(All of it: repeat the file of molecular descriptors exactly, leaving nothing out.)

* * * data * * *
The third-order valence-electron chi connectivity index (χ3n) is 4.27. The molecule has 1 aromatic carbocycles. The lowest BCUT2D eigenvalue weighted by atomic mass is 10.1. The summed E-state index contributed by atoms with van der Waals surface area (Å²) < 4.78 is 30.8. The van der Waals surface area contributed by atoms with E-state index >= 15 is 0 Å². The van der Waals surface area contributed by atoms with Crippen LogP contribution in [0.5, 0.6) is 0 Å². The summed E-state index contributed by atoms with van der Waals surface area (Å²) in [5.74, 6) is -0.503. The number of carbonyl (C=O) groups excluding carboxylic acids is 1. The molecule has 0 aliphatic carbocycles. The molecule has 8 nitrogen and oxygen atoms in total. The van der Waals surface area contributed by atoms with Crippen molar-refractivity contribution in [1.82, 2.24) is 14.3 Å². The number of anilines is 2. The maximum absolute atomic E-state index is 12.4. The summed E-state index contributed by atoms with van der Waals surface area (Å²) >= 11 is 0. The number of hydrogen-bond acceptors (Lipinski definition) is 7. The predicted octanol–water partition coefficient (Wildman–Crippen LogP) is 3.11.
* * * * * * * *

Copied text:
The third-order valence-electron chi connectivity index (χ3n) is 4.27. The molecule has 1 aromatic carbocycles. The lowest BCUT2D eigenvalue weighted by atomic mass is 10.1. The summed E-state index contributed by atoms with van der Waals surface area (Å²) < 4.78 is 30.8. The van der Waals surface area contributed by atoms with E-state index >= 15 is 0 Å². The van der Waals surface area contributed by atoms with Crippen LogP contribution in [0.5, 0.6) is 0 Å². The summed E-state index contributed by atoms with van der Waals surface area (Å²) in [5.74, 6) is -0.503. The number of carbonyl (C=O) groups excluding carboxylic acids is 1. The molecule has 0 aliphatic carbocycles. The molecule has 8 nitrogen and oxygen atoms in total. The van der Waals surface area contributed by atoms with Crippen molar-refractivity contribution in [1.82, 2.24) is 14.3 Å². The number of anilines is 2. The maximum absolute atomic E-state index is 12.4. The summed E-state index contributed by atoms with van der Waals surface area (Å²) >= 11 is 0. The number of hydrogen-bond acceptors (Lipinski definition) is 7. The predicted octanol–water partition coefficient (Wildman–Crippen LogP) is 3.11.